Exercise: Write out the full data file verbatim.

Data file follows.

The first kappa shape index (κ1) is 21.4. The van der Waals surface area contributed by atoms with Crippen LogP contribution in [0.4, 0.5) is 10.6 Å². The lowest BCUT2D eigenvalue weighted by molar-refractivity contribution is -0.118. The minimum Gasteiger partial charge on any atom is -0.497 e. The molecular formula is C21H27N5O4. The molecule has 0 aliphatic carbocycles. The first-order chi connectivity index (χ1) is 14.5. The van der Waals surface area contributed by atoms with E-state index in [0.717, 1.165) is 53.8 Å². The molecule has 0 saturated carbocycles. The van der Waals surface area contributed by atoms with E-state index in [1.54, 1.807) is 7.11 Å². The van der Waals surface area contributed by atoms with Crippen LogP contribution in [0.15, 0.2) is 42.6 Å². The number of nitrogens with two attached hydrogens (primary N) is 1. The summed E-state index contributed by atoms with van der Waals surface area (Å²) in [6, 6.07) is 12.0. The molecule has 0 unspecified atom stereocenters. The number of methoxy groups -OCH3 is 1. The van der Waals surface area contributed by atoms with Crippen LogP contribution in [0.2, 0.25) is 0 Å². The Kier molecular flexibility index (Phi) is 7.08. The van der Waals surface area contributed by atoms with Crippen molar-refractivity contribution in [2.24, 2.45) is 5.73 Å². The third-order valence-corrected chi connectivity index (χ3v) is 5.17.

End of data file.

The first kappa shape index (κ1) is 21.4. The van der Waals surface area contributed by atoms with Crippen LogP contribution in [0.4, 0.5) is 10.6 Å². The lowest BCUT2D eigenvalue weighted by molar-refractivity contribution is -0.118. The minimum Gasteiger partial charge on any atom is -0.497 e. The molecular formula is C21H27N5O4. The molecule has 0 aliphatic carbocycles. The first-order chi connectivity index (χ1) is 14.5. The van der Waals surface area contributed by atoms with E-state index in [0.717, 1.165) is 53.8 Å². The molecule has 0 saturated carbocycles. The van der Waals surface area contributed by atoms with E-state index in [1.54, 1.807) is 7.11 Å². The van der Waals surface area contributed by atoms with Crippen LogP contribution in [0.15, 0.2) is 42.6 Å². The number of nitrogens with two attached hydrogens (primary N) is 1. The summed E-state index contributed by atoms with van der Waals surface area (Å²) in [6, 6.07) is 12.0. The molecule has 0 unspecified atom stereocenters. The number of methoxy groups -OCH3 is 1. The van der Waals surface area contributed by atoms with Crippen LogP contribution in [0.2, 0.25) is 0 Å². The Kier molecular flexibility index (Phi) is 7.08. The van der Waals surface area contributed by atoms with Crippen molar-refractivity contribution in [2.24, 2.45) is 5.73 Å². The third-order valence-corrected chi connectivity index (χ3v) is 5.17.